Brazile also urges communities to support President Obama’s insistence on “winning the future” through investing more in education, and for individuals to improve their own educational opportunities to better prepare themselves for upcoming challenges and opportunities.

“If you’re living on the margins; if you’re living without the means to dip into your savings account, then the recession we’ve just experienced will have a devastating impact on communities of color,” Brazile says, maintaining that communities should not be “pitted against each other” in times of great struggle.

Hudson River Tragedy Puts Mental Health in the Black Community Into Focus

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By Cyril Josh Barker, Special to the NNPA from the New York Amsterdam News –

The recent tragic death of a woman who drove herself and her children into the Hudson River in Newburgh, N.Y., still has people asking, “How could she?” And, while there are no easy answers for this terrible act, it is increasing the conversation on depression and mental health in the Black community.

Reports indicate that LaShanda Armstrong, 25, drove herself and her four children into the Hudson River after an incident at her and her boyfriend's apartment. Armstrong was upset because she thought her boyfriend was cheating on her.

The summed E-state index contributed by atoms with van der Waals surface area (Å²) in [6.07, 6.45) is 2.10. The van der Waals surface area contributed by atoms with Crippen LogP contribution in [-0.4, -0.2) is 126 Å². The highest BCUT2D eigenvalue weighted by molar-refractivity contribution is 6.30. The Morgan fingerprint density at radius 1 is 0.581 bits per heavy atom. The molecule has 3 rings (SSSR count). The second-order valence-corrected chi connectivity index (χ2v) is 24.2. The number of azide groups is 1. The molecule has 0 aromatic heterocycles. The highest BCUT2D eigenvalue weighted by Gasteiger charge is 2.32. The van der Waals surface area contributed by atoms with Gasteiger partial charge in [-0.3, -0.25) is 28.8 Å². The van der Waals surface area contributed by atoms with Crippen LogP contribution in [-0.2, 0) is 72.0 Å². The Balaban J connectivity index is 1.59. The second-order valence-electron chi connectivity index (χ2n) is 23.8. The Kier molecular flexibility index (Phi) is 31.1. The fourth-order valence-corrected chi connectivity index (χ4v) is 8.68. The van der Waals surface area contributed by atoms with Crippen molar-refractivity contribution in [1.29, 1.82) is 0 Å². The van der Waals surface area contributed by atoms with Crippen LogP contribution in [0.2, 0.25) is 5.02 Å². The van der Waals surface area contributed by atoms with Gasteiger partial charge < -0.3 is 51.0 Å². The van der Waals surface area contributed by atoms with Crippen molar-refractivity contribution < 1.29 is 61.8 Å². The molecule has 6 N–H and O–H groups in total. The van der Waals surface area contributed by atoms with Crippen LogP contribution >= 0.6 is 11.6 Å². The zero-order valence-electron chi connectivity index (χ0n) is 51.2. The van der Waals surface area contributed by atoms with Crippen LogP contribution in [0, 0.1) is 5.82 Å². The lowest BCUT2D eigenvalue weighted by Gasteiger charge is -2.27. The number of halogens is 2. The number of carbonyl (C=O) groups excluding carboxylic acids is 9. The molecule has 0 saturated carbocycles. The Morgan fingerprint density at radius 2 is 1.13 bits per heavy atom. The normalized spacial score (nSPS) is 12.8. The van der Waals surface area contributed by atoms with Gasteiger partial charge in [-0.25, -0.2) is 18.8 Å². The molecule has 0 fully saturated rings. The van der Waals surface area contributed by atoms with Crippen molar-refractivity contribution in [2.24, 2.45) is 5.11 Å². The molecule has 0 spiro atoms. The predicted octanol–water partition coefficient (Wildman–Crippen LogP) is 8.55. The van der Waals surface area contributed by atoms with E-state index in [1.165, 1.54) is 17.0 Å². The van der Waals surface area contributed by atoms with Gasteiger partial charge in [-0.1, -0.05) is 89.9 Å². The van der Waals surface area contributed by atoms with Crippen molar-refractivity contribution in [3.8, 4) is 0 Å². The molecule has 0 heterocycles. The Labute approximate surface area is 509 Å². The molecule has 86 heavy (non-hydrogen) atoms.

The children in the minivan were 10-year-old La’Shaun Armstrong, 5-year-old Landen Pierre, 2-year-old Lance Pierre, and 11-month-old Lainaina Pierre.

“If I'm going to die, we're all going to die,” Armstrong reportedly said before driving her family into the Hudson River.

As the car sank into the river, La’Shaun was able to swim out of the vehicle to safety, leaving his siblings and mother behind. La'Shaun, who knew how to swim, feels a heavy load of guilt for not being able to save his siblings who could not.

Upon reaching the shore, La’Shaun went into the street and flagged down a car for help. Soaking wet, he quickly got the attention of motorist Meave Ryan. La'Shaun explained to her what happened and Ryan called the police.

After an hour, the City of Newburgh fire and police departments found the minivan under 10 feet of water, 25 yards from the shore. La’Shaun told police officers what had happened, and spoke of his regret and guilt over not being able to save his young siblings. The guilt-stricken boy said that, during the final moments as the water began to fill the minivan, his mother began to scream words of regret, but it was too late.

The family’s tragic story is actually just the face of mental illness and the depression that often results from it that so many African-Americans are dealing with. According to statistics, 63 percent of African-Americans view depression as a “personal weakness.” Only seven percent of African-American women seek treatment for depression, while 92 percent of African-American men do not seek any help for depression.